HERE we have one of those games where even the Amiga's sound chip would not be good enough. You need a recording of Ride of the Valkyries (Wagner's Ring Cycle, Deutsch Gramaphon) and the urge to destroy your fellow man. Ah, the fun of world domination at the click of an icon.
A well written manual takes you, from clumsy amateur to world psychopath in gentle stages. One or two can play, with the option to be the American Eagle or the Soviet Bear. The computer is a good opponent.
There is no blood, gore or offensive language; no smutty pictures of blood curdling screams. This program looks at the academic side of war and peace and reacts well to player input. The initial simple settings guide you through a predetermined set of moves to show what effect different decisions will have. After this you get to try out the various menu options. A wrong decision could accelerate you to Defcon 1 and the chance to wipe out the entire planet.
If perchance you do cause thermo-nuclear global conflict, a simple text screen informs you that there will be no animated mushroom clouds. There are no rewards for failure.
I cannot stop playing Balance of Power. What started as a few decisions about whether to drop troops or dollars somewhere has escalated to form a habit. The further I get, the more I want to do.
There is always something new around the corner and the inclusion of 80 countries, all reacting independently, means that there is no chance you will exhaust with the possibilities. If you get stuck a crisis advisory service appears at decision time and gives you a clue as to which way to turn.
You start in 1989 with a reasonably stable planet. If you can maintain stability the game can last eight years, after which the winner will be the side with the most prestige. I have played solid for 14 hours and could not last longer than three years. Then again, I always was quick on the button.
To help you to decide whether to give a country cash or troops, a screen lists the political persuasions, stability and stuff like that. If you are playing as the good ol' US of A and you give too much help to neutral Sweden, uncle Gorby gets a tidgy bit miffed and puts you in a precarious position. Ouch.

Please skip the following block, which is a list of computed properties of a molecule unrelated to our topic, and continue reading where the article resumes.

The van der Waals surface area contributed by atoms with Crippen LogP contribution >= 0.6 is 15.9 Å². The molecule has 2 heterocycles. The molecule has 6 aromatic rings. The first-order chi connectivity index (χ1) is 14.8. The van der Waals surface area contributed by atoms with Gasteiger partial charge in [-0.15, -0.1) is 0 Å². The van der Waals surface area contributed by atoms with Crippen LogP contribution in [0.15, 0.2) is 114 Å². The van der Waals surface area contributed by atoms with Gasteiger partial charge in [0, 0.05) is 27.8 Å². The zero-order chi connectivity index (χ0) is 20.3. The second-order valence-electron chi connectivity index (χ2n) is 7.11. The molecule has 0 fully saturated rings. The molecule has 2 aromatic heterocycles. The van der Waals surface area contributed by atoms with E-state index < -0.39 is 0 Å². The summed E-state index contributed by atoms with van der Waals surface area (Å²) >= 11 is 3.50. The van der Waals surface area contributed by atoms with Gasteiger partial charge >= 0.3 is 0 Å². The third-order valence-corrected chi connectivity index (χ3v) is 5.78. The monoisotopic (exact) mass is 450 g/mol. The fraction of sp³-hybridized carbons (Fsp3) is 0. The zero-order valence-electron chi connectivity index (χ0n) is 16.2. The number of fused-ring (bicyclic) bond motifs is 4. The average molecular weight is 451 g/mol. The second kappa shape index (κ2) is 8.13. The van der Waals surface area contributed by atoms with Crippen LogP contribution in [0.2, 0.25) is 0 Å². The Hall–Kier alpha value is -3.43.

I started at the beginners' level and worked through intermediate and expert. As I went up each level and the amount of factors that the program used got more complex, the results I got began to mirror history. There is nothing like a bit of realism, so I got out the history books and looked up a couple of the more diplomatic situations from the 'sixties' when the Bear and the Eagle were at each other's ambassadors.
I could not hope to simulate them accurately, but the basics were there. Using the world as a three-dimensional chess board, I made the USA moves to see how the USSR would react. I then reversed the roles and played the USSR. As both superpowers had blamed each other for the initiative in the 'sixties, it was interesting to note that the only way to get a similar result was to cast the USA in the role of aggressor. Tut-tut, President Johnson. And you said it was them.
In the levels up to expert the game takes the rather simplistic us-and-them stance. It only calculates the reactions of the two main powers and anything else brought into direct action. In the final multipolar level Balance of Power gets closest to reality with the computer calculating the reactions and decisions of all 80 countries. In fact it is quite uncanny. The results at this level were accurate enough to write a newspaper article which would not have looked out of place at the time.
If this sort of simulation can get so close to actual events, perhaps we should send Bush and Gorby an Amiga each and let them get on with thermonuclear war in the comfort of their own palaces.